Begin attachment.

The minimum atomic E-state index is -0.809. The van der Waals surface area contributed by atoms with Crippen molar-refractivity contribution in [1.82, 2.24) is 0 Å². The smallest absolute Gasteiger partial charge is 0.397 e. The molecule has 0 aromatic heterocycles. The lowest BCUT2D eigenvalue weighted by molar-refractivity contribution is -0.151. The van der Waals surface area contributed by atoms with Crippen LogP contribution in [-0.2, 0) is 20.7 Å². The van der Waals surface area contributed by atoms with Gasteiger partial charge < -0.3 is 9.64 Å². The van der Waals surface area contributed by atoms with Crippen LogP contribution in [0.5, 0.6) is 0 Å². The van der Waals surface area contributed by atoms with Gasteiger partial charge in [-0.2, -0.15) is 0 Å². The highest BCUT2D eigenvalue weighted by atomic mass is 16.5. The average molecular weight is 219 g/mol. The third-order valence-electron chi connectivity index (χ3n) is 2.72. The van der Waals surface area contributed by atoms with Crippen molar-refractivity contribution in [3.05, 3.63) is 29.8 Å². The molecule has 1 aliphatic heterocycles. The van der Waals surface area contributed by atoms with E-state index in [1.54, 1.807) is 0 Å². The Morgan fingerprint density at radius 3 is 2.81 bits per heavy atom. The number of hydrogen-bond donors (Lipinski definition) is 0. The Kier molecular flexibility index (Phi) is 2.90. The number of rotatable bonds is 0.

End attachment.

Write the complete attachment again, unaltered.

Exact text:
The minimum atomic E-state index is -0.809. The van der Waals surface area contributed by atoms with Crippen molar-refractivity contribution in [1.82, 2.24) is 0 Å². The smallest absolute Gasteiger partial charge is 0.397 e. The molecule has 0 aromatic heterocycles. The lowest BCUT2D eigenvalue weighted by molar-refractivity contribution is -0.151. The van der Waals surface area contributed by atoms with Crippen LogP contribution in [-0.2, 0) is 20.7 Å². The van der Waals surface area contributed by atoms with Gasteiger partial charge < -0.3 is 9.64 Å². The van der Waals surface area contributed by atoms with Crippen LogP contribution in [0.5, 0.6) is 0 Å². The van der Waals surface area contributed by atoms with Gasteiger partial charge in [-0.2, -0.15) is 0 Å². The highest BCUT2D eigenvalue weighted by atomic mass is 16.5. The average molecular weight is 219 g/mol. The third-order valence-electron chi connectivity index (χ3n) is 2.72. The van der Waals surface area contributed by atoms with Crippen molar-refractivity contribution in [3.05, 3.63) is 29.8 Å². The molecule has 1 aliphatic heterocycles. The van der Waals surface area contributed by atoms with E-state index in [1.54, 1.807) is 0 Å². The Morgan fingerprint density at radius 3 is 2.81 bits per heavy atom. The number of hydrogen-bond donors (Lipinski definition) is 0. The Kier molecular flexibility index (Phi) is 2.90. The number of rotatable bonds is 0.